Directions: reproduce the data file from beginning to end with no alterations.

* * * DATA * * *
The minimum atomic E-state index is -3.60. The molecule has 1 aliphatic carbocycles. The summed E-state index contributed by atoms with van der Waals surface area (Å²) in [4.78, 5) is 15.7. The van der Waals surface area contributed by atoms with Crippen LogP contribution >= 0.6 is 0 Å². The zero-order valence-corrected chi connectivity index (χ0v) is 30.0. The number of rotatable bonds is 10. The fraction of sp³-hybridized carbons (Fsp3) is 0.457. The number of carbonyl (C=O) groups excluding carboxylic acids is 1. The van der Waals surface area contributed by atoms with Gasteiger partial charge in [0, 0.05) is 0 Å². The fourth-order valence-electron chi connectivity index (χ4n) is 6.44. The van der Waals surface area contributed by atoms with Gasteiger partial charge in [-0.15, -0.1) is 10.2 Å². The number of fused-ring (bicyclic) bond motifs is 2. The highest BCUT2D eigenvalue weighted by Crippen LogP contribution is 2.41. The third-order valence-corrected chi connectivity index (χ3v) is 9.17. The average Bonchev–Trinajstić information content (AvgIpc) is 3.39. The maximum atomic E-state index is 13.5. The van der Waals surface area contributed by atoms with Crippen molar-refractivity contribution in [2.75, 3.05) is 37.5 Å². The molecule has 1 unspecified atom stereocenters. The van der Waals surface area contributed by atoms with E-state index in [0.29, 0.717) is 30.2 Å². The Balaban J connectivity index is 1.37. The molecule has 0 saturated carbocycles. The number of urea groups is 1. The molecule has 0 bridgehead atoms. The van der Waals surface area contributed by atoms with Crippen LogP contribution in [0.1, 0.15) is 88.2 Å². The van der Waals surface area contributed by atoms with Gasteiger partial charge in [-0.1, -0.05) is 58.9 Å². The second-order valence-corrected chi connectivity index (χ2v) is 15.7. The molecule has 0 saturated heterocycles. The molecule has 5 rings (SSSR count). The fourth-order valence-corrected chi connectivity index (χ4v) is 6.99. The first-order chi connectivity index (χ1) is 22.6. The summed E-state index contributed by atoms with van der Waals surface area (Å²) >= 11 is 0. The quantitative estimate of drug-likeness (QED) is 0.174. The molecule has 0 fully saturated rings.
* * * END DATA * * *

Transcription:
The minimum atomic E-state index is -3.60. The molecule has 1 aliphatic carbocycles. The summed E-state index contributed by atoms with van der Waals surface area (Å²) in [4.78, 5) is 15.7. The van der Waals surface area contributed by atoms with Crippen LogP contribution >= 0.6 is 0 Å². The zero-order valence-corrected chi connectivity index (χ0v) is 30.0. The number of rotatable bonds is 10. The fraction of sp³-hybridized carbons (Fsp3) is 0.457. The number of carbonyl (C=O) groups excluding carboxylic acids is 1. The van der Waals surface area contributed by atoms with Gasteiger partial charge in [0, 0.05) is 0 Å². The fourth-order valence-electron chi connectivity index (χ4n) is 6.44. The van der Waals surface area contributed by atoms with Gasteiger partial charge in [-0.15, -0.1) is 10.2 Å². The number of fused-ring (bicyclic) bond motifs is 2. The highest BCUT2D eigenvalue weighted by Crippen LogP contribution is 2.41. The third-order valence-corrected chi connectivity index (χ3v) is 9.17. The average Bonchev–Trinajstić information content (AvgIpc) is 3.39. The maximum atomic E-state index is 13.5. The van der Waals surface area contributed by atoms with Crippen molar-refractivity contribution in [2.75, 3.05) is 37.5 Å². The molecule has 1 unspecified atom stereocenters. The van der Waals surface area contributed by atoms with E-state index in [0.29, 0.717) is 30.2 Å². The Balaban J connectivity index is 1.37. The molecule has 0 saturated carbocycles. The number of urea groups is 1. The molecule has 0 bridgehead atoms. The van der Waals surface area contributed by atoms with Crippen LogP contribution in [0.1, 0.15) is 88.2 Å². The van der Waals surface area contributed by atoms with Gasteiger partial charge in [-0.1, -0.05) is 58.9 Å². The second-order valence-corrected chi connectivity index (χ2v) is 15.7. The molecule has 0 saturated heterocycles. The molecule has 5 rings (SSSR count). The fourth-order valence-corrected chi connectivity index (χ4v) is 6.99. The first-order chi connectivity index (χ1) is 22.6. The summed E-state index contributed by atoms with van der Waals surface area (Å²) >= 11 is 0. The quantitative estimate of drug-likeness (QED) is 0.174. The molecule has 0 fully saturated rings.